When an aquifer transcends international boundaries, the term ''transboundary aquifer'' applies. Transboundariness is a concept, a measure and an approach first introduced in 2017. The relevance of this approach is that the physical features of the aquifers become just additional variables among the broad spectrum of considerations of the transboundary nature of an aquifer: * social (population); * economic (groundwater productivity); * political (as transboundary); * available research or data; * water quality and quantity; * other issues governing the agenda (security, trade, immigration and so on). The discussion changes from the traditional question of “is the aquifer transboundary?” to “how transboundary is the aquifer?”. The socio-economic and political contexts effectively overwhelm the aquifer's physical features adding its corresponding geostrategic value (its transboundariness) The criteria proposed by this approach attempt to encapsulate and measure all potential variables that play a role in defining the transboundary nature of an aquifer and its multidimensional boundaries.

Human dependence on groundwater

Most land areas on have some form of aquifer underlying them, sometimes at significant depths. In some cases, these aquifers are rapidly being depleted by the human population. Fresh-water aquifers, especially those with limited recharge by snow or rain, also known as , can be over-exploited and depending on the local , may draw in non-potable water or saltwater intrusion from hydraulically connected aquifers or surface water bodies. This can be a serious problem, especially in coastal areas and other areas where aquifer pumping is excessive. In some areas, the ground water can become and other mineral poisons. Aquifers are critically important in human habitation and agriculture. Deep aquifers in arid areas have long been water sources for irrigation (see Ogallala below). Many villages and even large cities draw their water supply from wells in aquifers. Municipal, irrigation, and industrial water supplies are provided through large wells. Multiple wells for one water supply source are termed "wellfields", which may withdraw water from confined or unconfined aquifers. Using ground water from deep, confined aquifers provides more protection from surface water contamination. Some wells, termed "collector wells", are specifically designed to induce infiltration of surface (usually river) water. Aquifers that provide sustainable fresh groundwater to urban areas and for agricultural irrigation are typically close to the ground surface (within a couple of hundred metres) and have some recharge by fresh water. This recharge is typically from rivers or meteoric water (precipitation) that percolates into the aquifer through overlying unsaturated materials. Occasionally, sedimentary or aquifers are used to provide irrigation and drinking water to urban areas. In Libya, for example, project has pumped large amounts of groundwater from aquifers beneath the Sahara to populous areas near the coast. Though this has saved Libya money over the alternative, desalination, the aquifers are likely to run dry in 60 to 100 years. Aquifer depletion has been cited as one of the causes of the food price rises of 2011.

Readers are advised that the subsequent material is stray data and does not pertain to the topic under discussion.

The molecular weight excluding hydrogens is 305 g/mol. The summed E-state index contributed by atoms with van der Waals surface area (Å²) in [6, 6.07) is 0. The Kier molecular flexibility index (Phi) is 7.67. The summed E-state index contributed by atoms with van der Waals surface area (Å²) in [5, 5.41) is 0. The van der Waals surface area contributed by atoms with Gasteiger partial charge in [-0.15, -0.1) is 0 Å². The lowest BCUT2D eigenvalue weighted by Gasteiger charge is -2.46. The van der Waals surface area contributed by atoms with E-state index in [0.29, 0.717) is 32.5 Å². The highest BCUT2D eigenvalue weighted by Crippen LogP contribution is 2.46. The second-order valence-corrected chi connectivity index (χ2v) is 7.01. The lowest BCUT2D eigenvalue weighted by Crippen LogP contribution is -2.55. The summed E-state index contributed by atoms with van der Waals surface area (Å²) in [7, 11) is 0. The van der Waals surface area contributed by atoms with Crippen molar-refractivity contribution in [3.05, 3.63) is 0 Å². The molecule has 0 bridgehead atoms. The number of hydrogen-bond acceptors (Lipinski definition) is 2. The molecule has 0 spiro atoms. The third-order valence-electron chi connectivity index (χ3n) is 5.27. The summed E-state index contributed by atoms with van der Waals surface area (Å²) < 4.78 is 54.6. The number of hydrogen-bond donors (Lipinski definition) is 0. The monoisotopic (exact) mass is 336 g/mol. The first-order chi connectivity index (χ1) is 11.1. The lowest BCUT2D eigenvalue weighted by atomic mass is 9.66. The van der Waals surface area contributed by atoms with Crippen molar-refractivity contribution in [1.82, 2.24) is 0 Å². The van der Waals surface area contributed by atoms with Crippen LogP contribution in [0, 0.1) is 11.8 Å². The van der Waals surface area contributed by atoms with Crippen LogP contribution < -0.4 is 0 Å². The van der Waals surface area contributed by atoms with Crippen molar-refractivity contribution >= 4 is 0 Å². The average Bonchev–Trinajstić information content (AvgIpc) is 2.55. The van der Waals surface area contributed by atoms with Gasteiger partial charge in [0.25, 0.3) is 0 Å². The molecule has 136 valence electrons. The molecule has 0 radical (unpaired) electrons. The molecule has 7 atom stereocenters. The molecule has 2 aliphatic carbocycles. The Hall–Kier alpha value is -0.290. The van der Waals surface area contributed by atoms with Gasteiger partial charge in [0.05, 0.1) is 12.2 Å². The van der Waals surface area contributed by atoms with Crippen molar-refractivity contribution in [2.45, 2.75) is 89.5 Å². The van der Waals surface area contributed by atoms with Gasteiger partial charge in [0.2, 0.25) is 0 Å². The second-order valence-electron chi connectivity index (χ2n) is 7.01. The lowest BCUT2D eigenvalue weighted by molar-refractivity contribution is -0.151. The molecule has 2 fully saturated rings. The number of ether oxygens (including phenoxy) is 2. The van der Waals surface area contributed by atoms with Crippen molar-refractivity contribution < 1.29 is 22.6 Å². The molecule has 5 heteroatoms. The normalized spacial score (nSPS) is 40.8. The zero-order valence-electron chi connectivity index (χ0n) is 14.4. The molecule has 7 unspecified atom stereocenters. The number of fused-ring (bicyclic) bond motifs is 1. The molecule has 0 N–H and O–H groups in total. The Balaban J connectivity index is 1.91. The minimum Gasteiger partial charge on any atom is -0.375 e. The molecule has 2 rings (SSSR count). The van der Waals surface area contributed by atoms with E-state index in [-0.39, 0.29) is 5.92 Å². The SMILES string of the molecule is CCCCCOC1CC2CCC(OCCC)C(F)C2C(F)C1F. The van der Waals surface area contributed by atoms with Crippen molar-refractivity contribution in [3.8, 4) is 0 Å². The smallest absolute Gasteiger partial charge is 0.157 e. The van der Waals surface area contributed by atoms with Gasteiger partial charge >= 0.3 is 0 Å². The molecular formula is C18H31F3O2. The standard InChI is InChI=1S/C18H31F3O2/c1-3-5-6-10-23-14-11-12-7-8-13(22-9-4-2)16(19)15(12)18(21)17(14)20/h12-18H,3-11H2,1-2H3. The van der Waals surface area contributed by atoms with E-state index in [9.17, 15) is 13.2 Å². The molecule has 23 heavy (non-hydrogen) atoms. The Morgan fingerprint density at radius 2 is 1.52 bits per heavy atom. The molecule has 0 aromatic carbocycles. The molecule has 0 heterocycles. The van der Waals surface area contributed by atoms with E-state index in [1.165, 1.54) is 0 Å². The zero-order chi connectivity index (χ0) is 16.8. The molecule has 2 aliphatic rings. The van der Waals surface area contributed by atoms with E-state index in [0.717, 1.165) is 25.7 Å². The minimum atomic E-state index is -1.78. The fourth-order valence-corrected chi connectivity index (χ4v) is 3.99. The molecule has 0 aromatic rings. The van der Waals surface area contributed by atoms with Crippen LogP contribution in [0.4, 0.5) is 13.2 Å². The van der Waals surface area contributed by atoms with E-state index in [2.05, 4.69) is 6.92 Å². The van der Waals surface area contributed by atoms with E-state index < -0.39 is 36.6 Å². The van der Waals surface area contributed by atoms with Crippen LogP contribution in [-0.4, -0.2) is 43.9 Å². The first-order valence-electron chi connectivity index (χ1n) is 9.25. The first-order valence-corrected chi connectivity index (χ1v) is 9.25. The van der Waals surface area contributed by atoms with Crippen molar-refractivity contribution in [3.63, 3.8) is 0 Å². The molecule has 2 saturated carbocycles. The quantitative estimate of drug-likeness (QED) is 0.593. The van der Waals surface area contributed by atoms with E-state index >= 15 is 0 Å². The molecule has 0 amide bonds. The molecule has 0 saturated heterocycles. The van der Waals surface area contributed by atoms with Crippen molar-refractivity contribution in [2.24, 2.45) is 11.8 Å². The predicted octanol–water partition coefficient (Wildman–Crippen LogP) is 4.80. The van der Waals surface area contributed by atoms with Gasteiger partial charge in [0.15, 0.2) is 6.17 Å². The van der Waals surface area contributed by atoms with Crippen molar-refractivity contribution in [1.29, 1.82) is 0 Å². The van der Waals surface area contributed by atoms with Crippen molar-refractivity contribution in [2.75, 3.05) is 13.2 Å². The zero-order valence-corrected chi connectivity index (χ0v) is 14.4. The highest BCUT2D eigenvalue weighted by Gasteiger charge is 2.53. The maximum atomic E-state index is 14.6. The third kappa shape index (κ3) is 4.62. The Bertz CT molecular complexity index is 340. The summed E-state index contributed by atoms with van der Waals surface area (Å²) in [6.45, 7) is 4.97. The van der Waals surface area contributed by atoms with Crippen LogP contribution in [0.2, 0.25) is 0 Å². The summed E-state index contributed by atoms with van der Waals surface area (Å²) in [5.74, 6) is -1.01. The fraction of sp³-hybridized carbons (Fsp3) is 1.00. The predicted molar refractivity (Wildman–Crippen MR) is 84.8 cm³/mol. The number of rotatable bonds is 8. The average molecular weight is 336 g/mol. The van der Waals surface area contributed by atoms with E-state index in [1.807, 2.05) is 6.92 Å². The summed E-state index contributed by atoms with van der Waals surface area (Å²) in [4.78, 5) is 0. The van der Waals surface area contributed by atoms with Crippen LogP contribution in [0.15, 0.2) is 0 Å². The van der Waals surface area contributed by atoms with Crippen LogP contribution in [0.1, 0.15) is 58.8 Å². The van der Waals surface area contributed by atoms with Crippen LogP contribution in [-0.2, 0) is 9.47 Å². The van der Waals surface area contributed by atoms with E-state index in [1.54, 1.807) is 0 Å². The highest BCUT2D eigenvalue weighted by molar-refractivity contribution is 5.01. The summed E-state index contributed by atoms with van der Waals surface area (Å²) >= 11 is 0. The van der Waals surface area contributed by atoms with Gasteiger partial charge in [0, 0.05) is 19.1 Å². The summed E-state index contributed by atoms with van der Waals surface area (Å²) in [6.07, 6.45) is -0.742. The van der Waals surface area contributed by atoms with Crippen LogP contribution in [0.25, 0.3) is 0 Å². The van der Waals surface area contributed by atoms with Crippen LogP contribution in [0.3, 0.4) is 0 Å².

In unconsolidated aquifers, groundwater is produced from pore spaces between particles of gravel, sand, and silt. If the aquifer is confined by low-permeability layers, the reduced water pressure in the sand and gravel causes slow drainage of water from the adjoining confining layers. If these confining layers are composed of compressible silt or clay, the loss of water to the aquifer reduces the water pressure in the confining layer, causing it to compress from the weight of overlying geologic materials. In severe cases, this compression can be observed on the ground surface as . Unfortunately, much of the subsidence from groundwater extraction is permanent (elastic rebound is small). Thus, the subsidence is not only permanent, but the compressed aquifer has a permanently reduced capacity to hold water.

Saltwater intrusion